The CFPB has issued a new elder financial abuse report, “Report and Recommendations: Fighting Elder Financial Exploitation through Community Networks,” and a related resource guide, “A Resource Guide for Elder Financial Exploitation Prevention and Response Networks.”

While the CFPB found that hundreds of counties around the country have developed strong, collaborative elder financial exploitation prevention and response networks, it also found that networks do not exist in most communities with only 25 percent of all U.S. counties currently having a network for addressing elder abuse issues.  In developing the report, the CFPB attended network meetings and interviewed representatives from 23 elder protection networks and various experts in the field.  In the report, the CFPB highlights “what such networks do, how they work, how they can work even better, and how they can be established.”  The report found that these collaborative networks improve the prevention, detection, reporting of, and response to elder financial exploitation.

In the report, the CFPB makes recommendations to existing networks and key stakeholders for how to develop and improve their communities’ efforts to combat elder financial abuse.  These recommendations include:

  • Professionals and volunteers working with or serving older adults, such as bankers, lawyers, law enforcement officers, prosecutors, and social workers, should create networks in communities where they currently do not exist, especially in communities with a large number of older people.  Networks should seek participation of law enforcement as network members.
  • Because financial institutions “are uniquely positioned to detect that an elder account holder has been targeted or victimized and to take action,” networks should seek to include financial institutions as members and financial institutions should seek to join and participate in local networks.
  • Networks in areas with older populations of diverse linguistic, ethnic, and racial backgrounds should seek to engage stakeholders that can serve these populations and deliver appropriate educational and case review services.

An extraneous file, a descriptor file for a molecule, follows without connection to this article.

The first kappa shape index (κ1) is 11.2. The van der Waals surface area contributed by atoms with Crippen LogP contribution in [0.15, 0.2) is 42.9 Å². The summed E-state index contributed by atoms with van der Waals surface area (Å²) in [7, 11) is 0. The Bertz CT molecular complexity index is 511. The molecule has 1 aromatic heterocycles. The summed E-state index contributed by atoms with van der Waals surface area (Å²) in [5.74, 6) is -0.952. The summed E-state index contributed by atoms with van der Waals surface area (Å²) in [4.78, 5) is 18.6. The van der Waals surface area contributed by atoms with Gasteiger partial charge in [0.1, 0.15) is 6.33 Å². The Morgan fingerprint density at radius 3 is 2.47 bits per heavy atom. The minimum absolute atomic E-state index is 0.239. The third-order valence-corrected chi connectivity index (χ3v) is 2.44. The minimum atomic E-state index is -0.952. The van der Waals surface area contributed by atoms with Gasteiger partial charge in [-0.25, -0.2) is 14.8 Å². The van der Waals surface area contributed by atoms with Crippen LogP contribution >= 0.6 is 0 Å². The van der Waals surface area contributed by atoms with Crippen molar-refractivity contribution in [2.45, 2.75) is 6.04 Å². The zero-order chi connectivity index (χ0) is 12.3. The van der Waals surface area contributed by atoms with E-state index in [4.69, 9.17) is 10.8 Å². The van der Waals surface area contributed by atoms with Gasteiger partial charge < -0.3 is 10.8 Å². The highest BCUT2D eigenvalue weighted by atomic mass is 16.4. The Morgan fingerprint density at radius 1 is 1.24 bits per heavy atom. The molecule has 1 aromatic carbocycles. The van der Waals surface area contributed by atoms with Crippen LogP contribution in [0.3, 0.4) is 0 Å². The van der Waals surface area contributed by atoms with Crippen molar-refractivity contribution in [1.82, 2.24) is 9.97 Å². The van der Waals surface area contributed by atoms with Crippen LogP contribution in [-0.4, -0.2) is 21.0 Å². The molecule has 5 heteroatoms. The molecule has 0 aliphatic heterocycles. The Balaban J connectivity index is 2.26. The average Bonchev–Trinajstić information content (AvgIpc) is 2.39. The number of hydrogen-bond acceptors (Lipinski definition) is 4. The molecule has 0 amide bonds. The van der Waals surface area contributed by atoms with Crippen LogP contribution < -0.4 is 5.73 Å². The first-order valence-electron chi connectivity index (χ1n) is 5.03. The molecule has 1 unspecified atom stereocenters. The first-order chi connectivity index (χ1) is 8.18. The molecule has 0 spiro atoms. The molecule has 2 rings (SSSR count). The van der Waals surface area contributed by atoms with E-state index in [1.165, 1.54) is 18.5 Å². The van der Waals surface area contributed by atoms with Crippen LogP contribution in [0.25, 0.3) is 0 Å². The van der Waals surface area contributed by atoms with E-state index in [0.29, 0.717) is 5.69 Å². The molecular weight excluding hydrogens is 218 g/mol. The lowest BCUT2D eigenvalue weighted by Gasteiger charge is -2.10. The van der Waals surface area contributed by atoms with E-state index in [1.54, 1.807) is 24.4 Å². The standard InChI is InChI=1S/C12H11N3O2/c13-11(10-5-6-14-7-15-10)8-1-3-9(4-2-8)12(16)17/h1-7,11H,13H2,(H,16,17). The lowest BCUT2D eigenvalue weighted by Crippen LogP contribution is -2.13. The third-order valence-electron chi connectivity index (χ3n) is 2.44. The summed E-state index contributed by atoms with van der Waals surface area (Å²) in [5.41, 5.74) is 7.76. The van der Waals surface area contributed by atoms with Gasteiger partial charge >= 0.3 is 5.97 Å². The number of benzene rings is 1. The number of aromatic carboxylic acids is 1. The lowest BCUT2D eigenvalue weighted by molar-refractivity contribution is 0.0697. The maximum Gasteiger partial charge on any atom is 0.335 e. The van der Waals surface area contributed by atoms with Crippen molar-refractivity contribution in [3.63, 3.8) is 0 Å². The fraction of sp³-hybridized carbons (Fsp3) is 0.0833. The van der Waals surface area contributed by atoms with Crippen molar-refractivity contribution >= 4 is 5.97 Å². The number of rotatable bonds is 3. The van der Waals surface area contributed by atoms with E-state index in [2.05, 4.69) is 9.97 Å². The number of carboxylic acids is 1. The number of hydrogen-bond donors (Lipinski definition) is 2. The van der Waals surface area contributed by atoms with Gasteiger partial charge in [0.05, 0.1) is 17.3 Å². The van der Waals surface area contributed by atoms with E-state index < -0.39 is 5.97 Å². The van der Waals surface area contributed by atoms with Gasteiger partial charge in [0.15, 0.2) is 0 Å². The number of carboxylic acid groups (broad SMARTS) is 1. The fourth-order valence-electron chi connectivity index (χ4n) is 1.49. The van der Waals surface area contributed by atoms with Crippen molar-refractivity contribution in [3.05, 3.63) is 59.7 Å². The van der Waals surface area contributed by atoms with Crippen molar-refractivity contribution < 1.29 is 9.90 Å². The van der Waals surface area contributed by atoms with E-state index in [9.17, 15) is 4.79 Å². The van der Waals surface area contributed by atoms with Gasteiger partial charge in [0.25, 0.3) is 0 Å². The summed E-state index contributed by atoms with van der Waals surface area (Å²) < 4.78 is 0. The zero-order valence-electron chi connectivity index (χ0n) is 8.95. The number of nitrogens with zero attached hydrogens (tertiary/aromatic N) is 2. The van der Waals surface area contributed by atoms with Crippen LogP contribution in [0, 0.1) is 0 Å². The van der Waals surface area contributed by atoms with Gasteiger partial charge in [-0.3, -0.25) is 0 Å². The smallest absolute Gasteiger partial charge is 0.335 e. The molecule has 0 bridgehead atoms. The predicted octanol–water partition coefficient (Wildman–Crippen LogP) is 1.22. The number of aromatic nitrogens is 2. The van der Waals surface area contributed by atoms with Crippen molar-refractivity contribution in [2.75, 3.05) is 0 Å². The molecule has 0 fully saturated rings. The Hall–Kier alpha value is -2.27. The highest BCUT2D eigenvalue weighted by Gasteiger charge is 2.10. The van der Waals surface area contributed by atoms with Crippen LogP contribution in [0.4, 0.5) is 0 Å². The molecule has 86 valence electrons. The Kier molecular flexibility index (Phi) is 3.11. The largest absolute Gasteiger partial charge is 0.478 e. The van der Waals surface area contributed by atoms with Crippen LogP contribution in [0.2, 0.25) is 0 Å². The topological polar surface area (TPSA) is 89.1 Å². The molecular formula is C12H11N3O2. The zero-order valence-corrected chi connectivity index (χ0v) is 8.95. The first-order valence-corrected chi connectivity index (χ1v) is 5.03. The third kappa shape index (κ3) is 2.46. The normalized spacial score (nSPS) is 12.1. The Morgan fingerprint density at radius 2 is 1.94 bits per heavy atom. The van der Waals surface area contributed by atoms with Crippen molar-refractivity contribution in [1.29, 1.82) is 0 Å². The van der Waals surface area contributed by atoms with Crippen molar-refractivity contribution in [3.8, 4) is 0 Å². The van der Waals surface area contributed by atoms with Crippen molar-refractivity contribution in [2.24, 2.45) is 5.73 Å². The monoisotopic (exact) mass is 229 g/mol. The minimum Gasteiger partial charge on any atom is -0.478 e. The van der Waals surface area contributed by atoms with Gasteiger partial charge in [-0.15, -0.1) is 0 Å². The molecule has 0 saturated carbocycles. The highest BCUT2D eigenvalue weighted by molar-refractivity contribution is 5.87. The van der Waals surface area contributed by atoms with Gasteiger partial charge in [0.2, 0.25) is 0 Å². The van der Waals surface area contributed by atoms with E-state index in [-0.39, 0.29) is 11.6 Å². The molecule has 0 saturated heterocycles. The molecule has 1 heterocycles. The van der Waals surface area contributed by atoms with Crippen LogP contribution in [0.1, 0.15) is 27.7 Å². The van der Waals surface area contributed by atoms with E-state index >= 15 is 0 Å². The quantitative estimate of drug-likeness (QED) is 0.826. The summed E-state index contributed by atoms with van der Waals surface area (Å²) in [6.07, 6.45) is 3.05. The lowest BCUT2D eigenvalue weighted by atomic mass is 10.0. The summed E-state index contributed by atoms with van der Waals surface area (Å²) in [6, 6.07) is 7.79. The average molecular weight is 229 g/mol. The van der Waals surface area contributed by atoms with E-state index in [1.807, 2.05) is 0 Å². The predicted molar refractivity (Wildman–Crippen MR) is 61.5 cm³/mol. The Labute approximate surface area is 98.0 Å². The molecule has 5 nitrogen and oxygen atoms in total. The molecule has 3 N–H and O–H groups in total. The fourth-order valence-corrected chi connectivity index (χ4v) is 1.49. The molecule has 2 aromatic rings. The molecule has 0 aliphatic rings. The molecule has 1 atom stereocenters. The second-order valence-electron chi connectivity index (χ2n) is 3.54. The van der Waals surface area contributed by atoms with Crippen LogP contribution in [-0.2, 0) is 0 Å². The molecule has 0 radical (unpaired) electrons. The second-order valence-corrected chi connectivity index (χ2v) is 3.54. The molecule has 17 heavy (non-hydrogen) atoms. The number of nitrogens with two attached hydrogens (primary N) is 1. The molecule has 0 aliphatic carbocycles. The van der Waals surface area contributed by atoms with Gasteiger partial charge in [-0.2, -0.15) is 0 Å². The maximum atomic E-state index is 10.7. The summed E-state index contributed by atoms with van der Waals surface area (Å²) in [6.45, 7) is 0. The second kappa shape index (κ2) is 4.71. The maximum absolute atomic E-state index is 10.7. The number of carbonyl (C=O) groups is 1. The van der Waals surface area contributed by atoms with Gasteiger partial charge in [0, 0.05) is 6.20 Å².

The resource guide covers the steps involved in starting and operating a network, such as the role of coordinators, finding network members, funding, and activities.  The guide also describes available CFPB resources.  In the guide, the CFPB again highlights the role of financial institutions as network participants and includes the American Bankers Association’s website as a source of contact information for local, regional and state entities to help networks seeking to partner with banks.

Earlier this year, the CFPB issued an advisory and a report with recommendations for banks and credit unions on how to prevent, recognize, report, and respond to financial exploitation of older Americans.  The advisory and report were the focus of a webinar conducted by Ballard attorneys.

As we have previously observed, elder financial abuse prevention can be viewed to fall within a financial institution’s general obligation to limit unauthorized use of customer accounts as well as its general privacy and data security responsibilities.  As a result, a financial institution that fails to implement a robust elder financial abuse prevention program could be targeted by the CFPB for engaging in unfair, deceptive, or abusive acts or practices.  In addition, a bank or credit union subject to CFPB supervision should expect CFPB examiners to look at its program for preventing elder financial abuse.  Many states have laws that address elder financial abuse.